I truly wish that was the case. I would suggest that that is rather wishful thinking. The quote “belief in God” is claimed by most Churches today but I would suggest that at best it’s a rather luke warm faith and given that many of those Churches today allow Sodomites to serve as pastors I’m inclined to think the “belief in God” claim gets rather cold.


29 posted on 01/02/2011 8:38:23 AM PST by CynicalBear
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To: PaleoBob

Never read Nietzsche. He can’t relate or explain how to live a righteous life. It is all there in the Holy Bible.


30 posted on 01/02/2011 12:23:29 PM PST by SatinDoll (NO FOREIGN NATIONALS AS OUR PRESIDENT!)
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To: StonyBurk

Amen


31 posted on 01/02/2011 2:56:14 PM PST by Cisco Nix (Real Conservatives stay sober and focused)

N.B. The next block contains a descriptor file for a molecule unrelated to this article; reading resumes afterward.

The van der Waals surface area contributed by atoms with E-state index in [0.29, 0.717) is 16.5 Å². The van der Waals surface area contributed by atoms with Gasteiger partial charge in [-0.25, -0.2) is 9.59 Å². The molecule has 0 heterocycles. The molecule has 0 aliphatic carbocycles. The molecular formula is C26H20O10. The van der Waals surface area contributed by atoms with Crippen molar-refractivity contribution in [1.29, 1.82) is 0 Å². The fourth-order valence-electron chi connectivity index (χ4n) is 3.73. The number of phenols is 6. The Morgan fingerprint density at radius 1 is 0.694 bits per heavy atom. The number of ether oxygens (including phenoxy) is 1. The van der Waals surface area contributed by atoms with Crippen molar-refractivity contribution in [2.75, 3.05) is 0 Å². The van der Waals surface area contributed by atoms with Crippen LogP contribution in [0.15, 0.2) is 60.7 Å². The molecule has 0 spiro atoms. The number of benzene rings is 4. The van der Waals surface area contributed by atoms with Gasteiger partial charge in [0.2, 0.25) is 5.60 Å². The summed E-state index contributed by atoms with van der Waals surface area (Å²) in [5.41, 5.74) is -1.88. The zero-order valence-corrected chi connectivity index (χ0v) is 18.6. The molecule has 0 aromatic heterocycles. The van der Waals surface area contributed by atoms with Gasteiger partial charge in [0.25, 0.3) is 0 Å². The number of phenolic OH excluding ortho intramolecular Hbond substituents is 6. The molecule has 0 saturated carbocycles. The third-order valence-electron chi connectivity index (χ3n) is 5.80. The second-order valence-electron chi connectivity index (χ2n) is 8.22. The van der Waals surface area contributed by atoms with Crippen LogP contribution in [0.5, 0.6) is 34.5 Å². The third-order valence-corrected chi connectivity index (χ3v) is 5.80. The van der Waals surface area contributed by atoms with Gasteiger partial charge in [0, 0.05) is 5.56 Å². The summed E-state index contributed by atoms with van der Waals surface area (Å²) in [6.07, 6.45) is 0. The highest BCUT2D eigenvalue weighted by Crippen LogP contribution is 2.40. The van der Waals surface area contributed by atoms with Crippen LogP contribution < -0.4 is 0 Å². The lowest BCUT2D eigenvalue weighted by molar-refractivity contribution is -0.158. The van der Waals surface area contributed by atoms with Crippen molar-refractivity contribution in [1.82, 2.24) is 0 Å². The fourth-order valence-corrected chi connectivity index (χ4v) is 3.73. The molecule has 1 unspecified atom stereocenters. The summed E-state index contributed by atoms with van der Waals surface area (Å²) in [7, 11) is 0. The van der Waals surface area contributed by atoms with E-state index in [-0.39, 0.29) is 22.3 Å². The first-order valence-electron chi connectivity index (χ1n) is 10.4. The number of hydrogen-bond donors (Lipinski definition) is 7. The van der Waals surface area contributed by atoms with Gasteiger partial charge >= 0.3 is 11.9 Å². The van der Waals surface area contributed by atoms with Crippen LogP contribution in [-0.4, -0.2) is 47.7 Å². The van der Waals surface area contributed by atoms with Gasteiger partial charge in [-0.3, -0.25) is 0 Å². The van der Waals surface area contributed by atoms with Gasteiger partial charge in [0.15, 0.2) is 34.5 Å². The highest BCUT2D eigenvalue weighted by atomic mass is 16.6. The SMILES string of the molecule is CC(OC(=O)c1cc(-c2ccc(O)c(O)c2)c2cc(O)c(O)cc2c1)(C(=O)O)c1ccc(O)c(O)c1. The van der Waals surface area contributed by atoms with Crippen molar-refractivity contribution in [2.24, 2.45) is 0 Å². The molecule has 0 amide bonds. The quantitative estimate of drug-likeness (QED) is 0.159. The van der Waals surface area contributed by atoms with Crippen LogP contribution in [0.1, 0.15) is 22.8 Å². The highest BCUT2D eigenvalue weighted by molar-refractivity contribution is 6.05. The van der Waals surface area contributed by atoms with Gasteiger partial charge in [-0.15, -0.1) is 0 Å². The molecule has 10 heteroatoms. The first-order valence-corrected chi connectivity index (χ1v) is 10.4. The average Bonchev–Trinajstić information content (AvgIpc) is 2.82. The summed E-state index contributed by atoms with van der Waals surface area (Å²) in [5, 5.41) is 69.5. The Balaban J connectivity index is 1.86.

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To: RipSawyer
I thought the article really summed up a lot of what is happening in our society. People want to act like thoughtless animals without judgment or consequence. The government wants to control our behavior allowing all the elements of immorality that destroys God and his esoteric path. Once done, the killings start. Gulag Archipelago all over again. The Government will destroy all of us that do not fit into their plan. Ah, and they will kill many of us as part of their plan.

It has happened over and over again throughout history. Just look at the 20th century. That is just one century with how many murdered? A quarter Billion? A half Billion? More? No one knows. .

32 posted on 01/02/2011 3:11:55 PM PST by Cisco Nix (Real Conservatives stay sober and focused)